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Blinky Bill, trailblazer of the Kenyan urban scene

With his first solo album, Everyone’s Just Winging It And Other Fly Tales (Lusafrica/The Garden), DJ, rapper and producer Blinky Bill puts Kenyan modern music on the global map. PAM met him after his concert @ MaMA, in Paris.

It is largely in his studio of Nairobi that leading figure of underground Kenyan and backbone of the collective Just A Band, recorded his first album: 12 groovy tracks between rap, funk, nu soul and electro which favour the vibrant Kenyan urban scene (Muthoni Drummer Queen, Sage..) and more widely African (Petite Noir, Sampa the Great, Nneka). A feel good album that owes its coherence to the haunting flow of this prolific experimenter and to its impeccable production.

Listen to Blinky Bill in our Afrobeats playlist on Spotify and Deezer.

You just finished a tour in France but you played also in the UK, how was it to play your new album in Europe?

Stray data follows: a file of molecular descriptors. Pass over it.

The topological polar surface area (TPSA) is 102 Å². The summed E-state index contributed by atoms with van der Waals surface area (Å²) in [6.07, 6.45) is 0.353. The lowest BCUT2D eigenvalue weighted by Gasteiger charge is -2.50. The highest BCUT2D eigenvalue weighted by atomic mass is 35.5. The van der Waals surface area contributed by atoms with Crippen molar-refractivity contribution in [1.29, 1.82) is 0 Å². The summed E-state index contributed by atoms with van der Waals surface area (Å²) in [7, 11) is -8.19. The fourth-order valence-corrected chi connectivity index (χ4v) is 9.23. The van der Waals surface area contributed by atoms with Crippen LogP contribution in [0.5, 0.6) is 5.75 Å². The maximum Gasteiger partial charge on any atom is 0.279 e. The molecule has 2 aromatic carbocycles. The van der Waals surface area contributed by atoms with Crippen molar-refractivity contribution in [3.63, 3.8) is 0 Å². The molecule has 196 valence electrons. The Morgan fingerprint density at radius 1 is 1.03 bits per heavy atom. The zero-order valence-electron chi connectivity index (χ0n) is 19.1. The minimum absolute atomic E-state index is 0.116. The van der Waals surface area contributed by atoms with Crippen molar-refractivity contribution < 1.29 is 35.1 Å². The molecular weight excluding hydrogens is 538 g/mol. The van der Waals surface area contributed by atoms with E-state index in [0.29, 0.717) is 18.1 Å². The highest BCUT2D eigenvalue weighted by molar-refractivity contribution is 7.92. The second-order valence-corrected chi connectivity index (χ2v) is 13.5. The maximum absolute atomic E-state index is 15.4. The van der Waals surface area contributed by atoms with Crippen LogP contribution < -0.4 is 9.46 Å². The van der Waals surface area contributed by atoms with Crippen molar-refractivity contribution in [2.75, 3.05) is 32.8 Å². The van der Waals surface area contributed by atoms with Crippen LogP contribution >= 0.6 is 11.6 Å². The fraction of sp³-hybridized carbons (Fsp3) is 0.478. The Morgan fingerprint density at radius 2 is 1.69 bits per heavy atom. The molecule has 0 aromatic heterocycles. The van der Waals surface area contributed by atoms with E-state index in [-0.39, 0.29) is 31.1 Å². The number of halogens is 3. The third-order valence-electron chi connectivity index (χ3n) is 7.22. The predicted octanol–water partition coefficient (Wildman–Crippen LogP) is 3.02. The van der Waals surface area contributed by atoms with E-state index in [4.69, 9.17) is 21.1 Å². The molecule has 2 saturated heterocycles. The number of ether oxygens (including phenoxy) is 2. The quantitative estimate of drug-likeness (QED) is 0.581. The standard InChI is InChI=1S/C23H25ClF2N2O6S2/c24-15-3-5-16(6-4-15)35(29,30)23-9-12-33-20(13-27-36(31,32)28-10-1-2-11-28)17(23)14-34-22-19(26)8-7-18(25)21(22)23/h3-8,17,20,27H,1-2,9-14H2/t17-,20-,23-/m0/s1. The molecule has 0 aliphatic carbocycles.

I played in Europe as a dj but this is the first time I’m playing with my band. It’s been amazing. The response has been really great. It’s a learning experience for us as well because we were playing to an audience that is just discovering my material. It’s just exciting.

Your real name is Bill Sellanga. Why did you choose Blinky Bill for the scene?

Because one day I saw my name while reading a newspaper. I thought that name was boring, Bill Sellanga, It sounds like an accountant ! In high school there was this cartoon called Blinky Bill and everyone used to call me that…

In the Australian cartoon, “Blinky Bill”, is a small courageous and eco-friendly koala. Are you as brave and green?

I’m brave and green as much as possible, as much as I can… (laughs)


Music has always been part of your life? 

Yes, I’ve been growing up in a musical environment. My mum used to play guitar and my dad used to sing in a choir for national events. He did play music all the time.

What kind of music your parents were listening to?